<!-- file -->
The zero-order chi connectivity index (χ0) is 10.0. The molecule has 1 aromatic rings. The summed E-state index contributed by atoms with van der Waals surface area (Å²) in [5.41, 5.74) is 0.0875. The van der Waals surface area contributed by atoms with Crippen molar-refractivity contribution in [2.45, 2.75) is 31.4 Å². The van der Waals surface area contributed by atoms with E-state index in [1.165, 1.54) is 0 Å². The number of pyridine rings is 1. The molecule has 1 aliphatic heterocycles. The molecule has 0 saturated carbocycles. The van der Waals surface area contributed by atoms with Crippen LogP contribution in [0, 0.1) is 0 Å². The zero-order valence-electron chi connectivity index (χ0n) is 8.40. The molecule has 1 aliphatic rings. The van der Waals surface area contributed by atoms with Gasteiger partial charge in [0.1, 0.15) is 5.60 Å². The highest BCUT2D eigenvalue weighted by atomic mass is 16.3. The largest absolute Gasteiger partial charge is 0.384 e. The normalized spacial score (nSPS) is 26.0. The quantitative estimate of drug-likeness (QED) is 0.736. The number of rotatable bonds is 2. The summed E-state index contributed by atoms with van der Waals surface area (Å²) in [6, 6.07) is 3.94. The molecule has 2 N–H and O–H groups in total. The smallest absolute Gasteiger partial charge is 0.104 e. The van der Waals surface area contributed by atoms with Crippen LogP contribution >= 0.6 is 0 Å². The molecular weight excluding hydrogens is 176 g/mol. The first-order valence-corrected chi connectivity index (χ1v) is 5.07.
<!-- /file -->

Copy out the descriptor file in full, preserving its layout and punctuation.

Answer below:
The zero-order chi connectivity index (χ0) is 10.0. The molecule has 1 aromatic rings. The summed E-state index contributed by atoms with van der Waals surface area (Å²) in [5.41, 5.74) is 0.0875. The van der Waals surface area contributed by atoms with Crippen molar-refractivity contribution in [2.45, 2.75) is 31.4 Å². The van der Waals surface area contributed by atoms with E-state index in [1.165, 1.54) is 0 Å². The number of pyridine rings is 1. The molecule has 1 aliphatic heterocycles. The molecule has 0 saturated carbocycles. The van der Waals surface area contributed by atoms with Crippen LogP contribution in [0, 0.1) is 0 Å². The zero-order valence-electron chi connectivity index (χ0n) is 8.40. The molecule has 1 aliphatic rings. The van der Waals surface area contributed by atoms with Gasteiger partial charge in [0.1, 0.15) is 5.60 Å². The highest BCUT2D eigenvalue weighted by atomic mass is 16.3. The largest absolute Gasteiger partial charge is 0.384 e. The normalized spacial score (nSPS) is 26.0. The quantitative estimate of drug-likeness (QED) is 0.736. The number of rotatable bonds is 2. The summed E-state index contributed by atoms with van der Waals surface area (Å²) in [6, 6.07) is 3.94. The molecule has 2 N–H and O–H groups in total. The smallest absolute Gasteiger partial charge is 0.104 e. The van der Waals surface area contributed by atoms with Crippen LogP contribution >= 0.6 is 0 Å². The molecular weight excluding hydrogens is 176 g/mol. The first-order valence-corrected chi connectivity index (χ1v) is 5.07.